Also: there was only one member of Congress who voted against the authorization for the use of force in Afghanistan, back in 2002: Barbara Lee from northern California. Now there’s a documentary out about her: “Barbara Lee: Speaking Truth to Power.” Ella Taylor has our review.8-19-2021
The great comics artist Art Spiegelman, who won a Pulitzer Prize for Maus, has a new book out: Street Cop, illustrations for a story by Robert Coover, published by Isolarii.com. He talks about working on that during the pandemic, and about his most controversial drawings – at the New Yorker, and The Nation.
Also: here’s a new book about the sixties–about the heroism, and the disasters, of the movements of that decade. The authors are the brother and sister team David Talbot and Margaret Talbot–David is the founder of Salon.com, and Margaret writes for the New Yorker.
And our critic Ella Taylor reviews “Not Going Quietly,” the documentary about activist Ady Barkan, who is dying of ALS. 8-13-2021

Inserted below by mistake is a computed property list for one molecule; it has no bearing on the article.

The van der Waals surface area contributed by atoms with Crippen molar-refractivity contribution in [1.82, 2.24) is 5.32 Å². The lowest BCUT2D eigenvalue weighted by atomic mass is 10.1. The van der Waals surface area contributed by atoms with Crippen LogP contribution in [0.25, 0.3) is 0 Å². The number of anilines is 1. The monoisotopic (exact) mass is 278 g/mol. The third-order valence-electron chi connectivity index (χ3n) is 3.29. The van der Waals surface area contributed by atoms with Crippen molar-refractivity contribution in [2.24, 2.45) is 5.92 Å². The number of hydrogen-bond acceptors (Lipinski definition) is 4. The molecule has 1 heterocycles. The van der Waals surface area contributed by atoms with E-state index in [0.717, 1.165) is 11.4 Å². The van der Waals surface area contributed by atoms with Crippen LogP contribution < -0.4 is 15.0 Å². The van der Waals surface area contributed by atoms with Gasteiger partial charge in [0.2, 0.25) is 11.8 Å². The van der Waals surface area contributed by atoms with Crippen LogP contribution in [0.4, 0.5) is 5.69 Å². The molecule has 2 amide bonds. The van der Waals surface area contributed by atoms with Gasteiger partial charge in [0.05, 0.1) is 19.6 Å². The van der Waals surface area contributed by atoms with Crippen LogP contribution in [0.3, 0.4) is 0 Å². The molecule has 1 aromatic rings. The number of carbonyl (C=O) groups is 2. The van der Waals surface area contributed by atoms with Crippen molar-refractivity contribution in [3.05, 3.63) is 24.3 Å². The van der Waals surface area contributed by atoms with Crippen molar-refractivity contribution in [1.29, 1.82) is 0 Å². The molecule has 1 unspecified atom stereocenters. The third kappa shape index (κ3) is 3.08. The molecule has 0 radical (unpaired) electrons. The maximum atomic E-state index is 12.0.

The deficiencies in the bipartisan infrastructure bill will be remedied in the big one that Dems aim to pass via reconciliation, says Harold Meyerson.
Also: The significance for Progressives of the defeat of Nina Turner in the Cleveland House primary: Alan Minsky comments.
And Gregg Gonsalves explains three things Biden needs to do to stop the gobal spread of the Delta variant, and the next variants that will come along.
The one trillion dollar infrastructure bill has made it to the floor of the Senate—where it is expected to pass. bipartisanship lives! Harold Meyerson comments – also on the California recall, and on the most successful economic justice movement of the past decade: the Fight for $15.